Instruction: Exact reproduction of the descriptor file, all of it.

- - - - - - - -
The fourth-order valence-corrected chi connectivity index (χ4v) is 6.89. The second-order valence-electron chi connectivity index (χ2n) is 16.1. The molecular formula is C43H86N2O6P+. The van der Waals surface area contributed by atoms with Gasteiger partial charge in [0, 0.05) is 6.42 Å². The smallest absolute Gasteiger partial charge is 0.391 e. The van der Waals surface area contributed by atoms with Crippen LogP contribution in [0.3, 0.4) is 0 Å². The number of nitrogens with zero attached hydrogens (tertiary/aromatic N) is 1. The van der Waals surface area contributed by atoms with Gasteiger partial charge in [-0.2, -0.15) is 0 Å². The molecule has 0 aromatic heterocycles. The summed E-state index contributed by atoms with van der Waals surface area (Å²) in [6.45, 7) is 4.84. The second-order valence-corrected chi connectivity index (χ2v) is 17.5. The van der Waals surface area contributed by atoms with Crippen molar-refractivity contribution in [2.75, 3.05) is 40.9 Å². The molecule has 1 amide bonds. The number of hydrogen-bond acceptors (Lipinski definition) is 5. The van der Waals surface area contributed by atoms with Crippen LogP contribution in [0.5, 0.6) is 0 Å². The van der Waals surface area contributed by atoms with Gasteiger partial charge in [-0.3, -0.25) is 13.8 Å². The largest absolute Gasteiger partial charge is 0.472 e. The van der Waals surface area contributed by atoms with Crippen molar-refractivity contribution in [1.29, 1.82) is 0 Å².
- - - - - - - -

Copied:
The fourth-order valence-corrected chi connectivity index (χ4v) is 6.89. The second-order valence-electron chi connectivity index (χ2n) is 16.1. The molecular formula is C43H86N2O6P+. The van der Waals surface area contributed by atoms with Gasteiger partial charge in [0, 0.05) is 6.42 Å². The smallest absolute Gasteiger partial charge is 0.391 e. The van der Waals surface area contributed by atoms with Crippen LogP contribution in [0.3, 0.4) is 0 Å². The number of nitrogens with zero attached hydrogens (tertiary/aromatic N) is 1. The van der Waals surface area contributed by atoms with Gasteiger partial charge in [-0.2, -0.15) is 0 Å². The molecule has 0 aromatic heterocycles. The summed E-state index contributed by atoms with van der Waals surface area (Å²) in [6.45, 7) is 4.84. The second-order valence-corrected chi connectivity index (χ2v) is 17.5. The van der Waals surface area contributed by atoms with Crippen molar-refractivity contribution in [2.75, 3.05) is 40.9 Å². The molecule has 1 amide bonds. The number of hydrogen-bond acceptors (Lipinski definition) is 5. The van der Waals surface area contributed by atoms with Crippen LogP contribution in [0.5, 0.6) is 0 Å². The van der Waals surface area contributed by atoms with Gasteiger partial charge in [-0.3, -0.25) is 13.8 Å². The largest absolute Gasteiger partial charge is 0.472 e. The van der Waals surface area contributed by atoms with Crippen molar-refractivity contribution in [1.29, 1.82) is 0 Å².